The settlement was initially explored by the former director of the Vidin museum Ana Yotzova and Rumen Katincharov from the Historical Museum at the BAS. They have worked for 18 years – from 1970 to the end of the 80s with several interruptions. Thanks to Skelby & White foundation in the past years, we were able to process and prepare for printing the results of these studies. Our team is quite big and includes various specialists. Together with our colleagues from the Vidin Museum, we have been processing the materials for 4-5 years. These are kept in the Museum in Vidin. Next year we shall publish a scientific study of the team. We shall publish two volumes presenting the research and analysis done so far.
This settlement has been explored for years but the location of the necropolis is still a mystery for our colleagues. An interesting story is the discovery of the first grave in the necropolis near Ballei – it happened by accident when in 2010 some local people living in the last house of the village had begun to dig a hole for an outdoor toilet. That’s how Lyubo Petrov from Ballei came upon some ceramic vessels. Thankfully, he managed to dig them out extremely professionally and called the museum. The local peopel from Ballei have often participated in the archaeological excavations along with the archaeologists, that’s why they know how to act in such cases. So in the summer of the following year we started excavations in the necropolis which was at 400 metres far from the open area before this village, about two kilometers from the banks of the Danube. We studied 27 structures in the necropolis – there are single, double and triple burials.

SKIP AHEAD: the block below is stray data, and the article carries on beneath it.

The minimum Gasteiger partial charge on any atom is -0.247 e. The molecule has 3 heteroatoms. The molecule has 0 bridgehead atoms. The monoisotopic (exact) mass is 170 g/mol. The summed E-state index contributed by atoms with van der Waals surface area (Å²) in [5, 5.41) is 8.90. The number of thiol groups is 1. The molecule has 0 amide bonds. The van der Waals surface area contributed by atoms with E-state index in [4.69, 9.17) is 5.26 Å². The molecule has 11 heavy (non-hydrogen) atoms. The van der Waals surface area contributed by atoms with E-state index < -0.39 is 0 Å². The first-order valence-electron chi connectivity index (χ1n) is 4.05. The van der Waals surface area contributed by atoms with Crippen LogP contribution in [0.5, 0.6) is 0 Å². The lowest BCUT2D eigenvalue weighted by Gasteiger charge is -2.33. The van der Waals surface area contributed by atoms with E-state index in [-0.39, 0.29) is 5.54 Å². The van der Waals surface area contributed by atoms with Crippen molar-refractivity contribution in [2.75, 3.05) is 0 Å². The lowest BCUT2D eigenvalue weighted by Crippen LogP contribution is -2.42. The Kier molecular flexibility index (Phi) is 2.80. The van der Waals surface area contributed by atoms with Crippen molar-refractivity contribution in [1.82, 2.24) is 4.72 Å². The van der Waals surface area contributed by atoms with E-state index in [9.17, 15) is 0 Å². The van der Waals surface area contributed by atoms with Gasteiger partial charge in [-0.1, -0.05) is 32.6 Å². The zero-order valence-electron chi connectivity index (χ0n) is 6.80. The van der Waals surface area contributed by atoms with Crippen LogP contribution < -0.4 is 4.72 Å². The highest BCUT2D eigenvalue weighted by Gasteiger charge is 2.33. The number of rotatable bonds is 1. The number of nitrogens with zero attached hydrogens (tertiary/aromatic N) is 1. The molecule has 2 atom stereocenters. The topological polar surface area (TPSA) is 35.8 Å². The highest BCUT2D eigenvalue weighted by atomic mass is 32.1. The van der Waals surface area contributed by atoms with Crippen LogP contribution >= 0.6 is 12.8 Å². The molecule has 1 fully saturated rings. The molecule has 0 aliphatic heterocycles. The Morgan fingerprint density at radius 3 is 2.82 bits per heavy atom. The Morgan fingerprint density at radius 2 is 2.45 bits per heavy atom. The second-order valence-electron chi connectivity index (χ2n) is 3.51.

The researches continue and here is the moment to express our gratitude to the Ministry of Culture which financially supported the archaeological excavations.
What kinds of findings did you encounter and where can we see the artefacts?